EDITORIAL: Child poverty not a quick fix

Seasonal charity alone won’t solve growing problem

Everyone is gearing up for the Christmas season, that wonderful time of year focused on giving. There are food drives collecting for the food bank, and campaigns of all kinds to help those in need, including toy drives trying to ensure all children have something waiting for them under the Christmas tree.

This is a great thing, and it is good-hearted people that both organize and contribute to them. But the best they can hope for, and it is a good goal, is to alleviate some of the need.

The sad fact is, the issue of child poverty is not going to be solved by a once-a-year campaign.

According to the annual report released by First Call, a coalition of advocacy groups, child poverty is on the rise in B.C. rather than declining. The B.C. Child Poverty Report Card says 153,000 children were living below the poverty line in this province in 2012.

Last year, the report said 169,240 children.

First Call set out 19 recommendations in their report with a goal of reducing the provincial child poverty rate to seven per cent by 2020.

The recommendations cover a range, from raising the minimum wage to increased child tax benefits and rescinding cuts to Employment Insurance. But what they all have in common is the need for provincial and federal governments to address the problem.

Back in 1989 – yes, 25 years ago – all political parties in the House of Commons collectively vowed to end child poverty in a decade.

We’re still waiting. And, obviously, it’s not an easy solution to come by, but when we see the enormity of the problem of child poverty, it is clear it is time for upper levels of government to join in the fight to make some long-term change.

We can’t wait another 25 years.

– Black Press

 

Just Posted

Choir study shows people with dementia can learn new songs

Volunteers need for Alzheimer’s helpline, World Alzheimer’s Day is Sept. 21

Victoria’s ‘Penny Girl’ to tell story of gender transition in new documentary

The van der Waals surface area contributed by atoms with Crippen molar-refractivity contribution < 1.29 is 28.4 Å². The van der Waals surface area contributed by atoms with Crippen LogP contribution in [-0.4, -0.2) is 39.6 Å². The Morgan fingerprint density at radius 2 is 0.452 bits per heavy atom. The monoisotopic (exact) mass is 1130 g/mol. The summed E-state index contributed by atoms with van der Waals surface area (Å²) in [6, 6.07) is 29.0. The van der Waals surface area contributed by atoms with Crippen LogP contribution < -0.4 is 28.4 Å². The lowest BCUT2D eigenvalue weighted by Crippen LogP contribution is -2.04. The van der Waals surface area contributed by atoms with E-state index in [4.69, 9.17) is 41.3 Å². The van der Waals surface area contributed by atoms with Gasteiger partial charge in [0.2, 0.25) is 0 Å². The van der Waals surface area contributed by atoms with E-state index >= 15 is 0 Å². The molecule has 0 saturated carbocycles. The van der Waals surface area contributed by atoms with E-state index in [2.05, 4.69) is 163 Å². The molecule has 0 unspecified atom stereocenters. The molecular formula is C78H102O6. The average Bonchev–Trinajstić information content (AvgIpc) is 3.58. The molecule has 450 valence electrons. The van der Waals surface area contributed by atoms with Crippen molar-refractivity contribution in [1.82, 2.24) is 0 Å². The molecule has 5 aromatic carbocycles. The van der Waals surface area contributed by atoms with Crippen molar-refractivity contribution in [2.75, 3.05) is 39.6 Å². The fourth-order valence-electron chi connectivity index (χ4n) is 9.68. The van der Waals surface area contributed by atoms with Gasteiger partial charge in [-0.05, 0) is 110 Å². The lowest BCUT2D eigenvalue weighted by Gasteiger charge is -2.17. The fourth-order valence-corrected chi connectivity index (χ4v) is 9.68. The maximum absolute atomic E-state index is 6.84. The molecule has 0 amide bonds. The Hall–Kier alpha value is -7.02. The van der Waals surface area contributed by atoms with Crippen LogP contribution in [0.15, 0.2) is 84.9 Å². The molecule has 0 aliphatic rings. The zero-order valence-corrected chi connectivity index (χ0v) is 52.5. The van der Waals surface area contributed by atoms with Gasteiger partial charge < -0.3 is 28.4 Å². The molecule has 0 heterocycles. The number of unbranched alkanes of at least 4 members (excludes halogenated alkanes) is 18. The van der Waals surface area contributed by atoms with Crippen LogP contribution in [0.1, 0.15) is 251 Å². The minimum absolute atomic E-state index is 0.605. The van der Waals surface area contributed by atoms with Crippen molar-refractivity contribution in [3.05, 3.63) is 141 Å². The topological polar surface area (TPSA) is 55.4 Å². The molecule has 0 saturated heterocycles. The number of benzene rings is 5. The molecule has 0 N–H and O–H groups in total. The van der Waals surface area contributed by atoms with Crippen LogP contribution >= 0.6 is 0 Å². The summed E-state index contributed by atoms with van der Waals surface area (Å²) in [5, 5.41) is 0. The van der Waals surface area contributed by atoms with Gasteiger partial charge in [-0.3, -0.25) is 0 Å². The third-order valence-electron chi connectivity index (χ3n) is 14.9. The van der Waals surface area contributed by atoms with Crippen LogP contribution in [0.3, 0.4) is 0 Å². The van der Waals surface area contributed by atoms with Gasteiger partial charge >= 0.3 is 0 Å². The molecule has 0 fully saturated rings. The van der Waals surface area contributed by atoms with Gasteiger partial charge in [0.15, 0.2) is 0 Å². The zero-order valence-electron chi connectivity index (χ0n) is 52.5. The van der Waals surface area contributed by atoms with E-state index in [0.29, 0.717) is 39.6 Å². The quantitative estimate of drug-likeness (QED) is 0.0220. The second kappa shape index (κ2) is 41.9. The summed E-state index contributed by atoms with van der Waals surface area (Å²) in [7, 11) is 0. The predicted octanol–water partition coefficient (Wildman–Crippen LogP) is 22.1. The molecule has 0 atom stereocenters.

Frankie Edroff will write film, Empress Avenue Media to direct, produce project funded by Telus Storyhive

Four Greater Victoria mayors to be acclaimed in fall election

No election in District of Highlands with six council candidates up for six seats

First phase of Highway 14 improvement project nears completion

Province ready to start more work this fall in Sooke

United Way asks Victoria to share local love

2018 campaign aims to raise another $5M

Scheer pushes Trudeau to re-start Energy East pipeline talks

Conservative Leader Andrew Scheer questioned the Prime Minister over Trans Mountain project

Mistaken identity: Missing dog claimed in Moose Jaw belongs to another family

Brennen Duncan was reunited with a white Kuvasz that was found in Saskatchewan

Abandoned kitten safe and sound thanks to B.C. homeless man

‘Jay’ found little black-and-white kitten in a carrier next to a dumpster by a Chilliwack pet store

Police chief defends controversial marijuana seizure

Advocates said cannabis was part of an opioid-substitution program in Vancouver’s Downtown Eastside

VIDEO: B.C. deer struggles with life-preserver caught in antlers

Campbell River resident captures entangled deer on camera

Trans Mountain completes Burrard Inlet spill exercise

Training required, some work continues on pipeline expansion

Supporters of B.C. man accused of murdering Belgian tourist pack courtoom

Family and friends of Sean McKenzie, 27, filled the gallery for brief court appearance in Chilliwack

Pot, cash, mansions: Judge divvies up illegal estate of divorcing B.C. couple

The Smiths ran a multi-million marijuana operation that spanned three counties

Most Read